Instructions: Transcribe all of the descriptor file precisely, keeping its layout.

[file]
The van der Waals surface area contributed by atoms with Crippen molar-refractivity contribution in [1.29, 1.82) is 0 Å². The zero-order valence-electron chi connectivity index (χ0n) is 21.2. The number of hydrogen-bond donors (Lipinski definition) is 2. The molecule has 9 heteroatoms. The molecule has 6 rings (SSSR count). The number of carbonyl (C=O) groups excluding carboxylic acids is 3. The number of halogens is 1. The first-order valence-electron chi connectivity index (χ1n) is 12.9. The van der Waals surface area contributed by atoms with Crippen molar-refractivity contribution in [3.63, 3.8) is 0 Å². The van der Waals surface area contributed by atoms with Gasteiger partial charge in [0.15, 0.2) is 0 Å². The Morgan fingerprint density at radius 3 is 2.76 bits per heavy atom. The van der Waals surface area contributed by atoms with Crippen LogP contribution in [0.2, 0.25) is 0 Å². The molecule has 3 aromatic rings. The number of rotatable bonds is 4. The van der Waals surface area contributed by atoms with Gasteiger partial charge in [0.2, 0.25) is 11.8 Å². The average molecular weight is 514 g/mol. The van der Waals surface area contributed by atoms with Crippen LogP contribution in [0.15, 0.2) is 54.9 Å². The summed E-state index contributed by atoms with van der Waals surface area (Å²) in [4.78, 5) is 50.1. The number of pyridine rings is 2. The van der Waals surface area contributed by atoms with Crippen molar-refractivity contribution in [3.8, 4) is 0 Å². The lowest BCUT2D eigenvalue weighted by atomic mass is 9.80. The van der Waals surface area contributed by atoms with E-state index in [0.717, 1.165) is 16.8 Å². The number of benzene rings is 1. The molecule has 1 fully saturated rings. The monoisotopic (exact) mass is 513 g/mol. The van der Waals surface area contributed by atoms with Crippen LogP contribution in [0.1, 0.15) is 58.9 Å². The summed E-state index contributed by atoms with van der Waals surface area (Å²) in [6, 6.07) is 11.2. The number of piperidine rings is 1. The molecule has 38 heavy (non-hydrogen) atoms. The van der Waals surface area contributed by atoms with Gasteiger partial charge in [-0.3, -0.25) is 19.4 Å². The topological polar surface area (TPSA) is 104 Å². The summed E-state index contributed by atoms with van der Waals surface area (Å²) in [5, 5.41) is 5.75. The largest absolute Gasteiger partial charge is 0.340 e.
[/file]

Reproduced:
The van der Waals surface area contributed by atoms with Crippen molar-refractivity contribution in [1.29, 1.82) is 0 Å². The zero-order valence-electron chi connectivity index (χ0n) is 21.2. The number of hydrogen-bond donors (Lipinski definition) is 2. The molecule has 9 heteroatoms. The molecule has 6 rings (SSSR count). The number of carbonyl (C=O) groups excluding carboxylic acids is 3. The number of halogens is 1. The first-order valence-electron chi connectivity index (χ1n) is 12.9. The van der Waals surface area contributed by atoms with Crippen molar-refractivity contribution in [3.63, 3.8) is 0 Å². The van der Waals surface area contributed by atoms with Gasteiger partial charge in [0.15, 0.2) is 0 Å². The Morgan fingerprint density at radius 3 is 2.76 bits per heavy atom. The van der Waals surface area contributed by atoms with Crippen LogP contribution in [0.2, 0.25) is 0 Å². The molecule has 3 aromatic rings. The number of rotatable bonds is 4. The van der Waals surface area contributed by atoms with Gasteiger partial charge in [0.2, 0.25) is 11.8 Å². The average molecular weight is 514 g/mol. The van der Waals surface area contributed by atoms with Crippen LogP contribution in [0.15, 0.2) is 54.9 Å². The summed E-state index contributed by atoms with van der Waals surface area (Å²) in [4.78, 5) is 50.1. The number of pyridine rings is 2. The van der Waals surface area contributed by atoms with Crippen molar-refractivity contribution in [3.8, 4) is 0 Å². The lowest BCUT2D eigenvalue weighted by atomic mass is 9.80. The van der Waals surface area contributed by atoms with E-state index in [0.717, 1.165) is 16.8 Å². The number of benzene rings is 1. The molecule has 1 fully saturated rings. The monoisotopic (exact) mass is 513 g/mol. The van der Waals surface area contributed by atoms with Crippen LogP contribution in [0.1, 0.15) is 58.9 Å². The summed E-state index contributed by atoms with van der Waals surface area (Å²) in [6, 6.07) is 11.2. The number of piperidine rings is 1. The molecule has 38 heavy (non-hydrogen) atoms. The van der Waals surface area contributed by atoms with Gasteiger partial charge in [-0.3, -0.25) is 19.4 Å². The topological polar surface area (TPSA) is 104 Å². The summed E-state index contributed by atoms with van der Waals surface area (Å²) in [5, 5.41) is 5.75. The largest absolute Gasteiger partial charge is 0.340 e.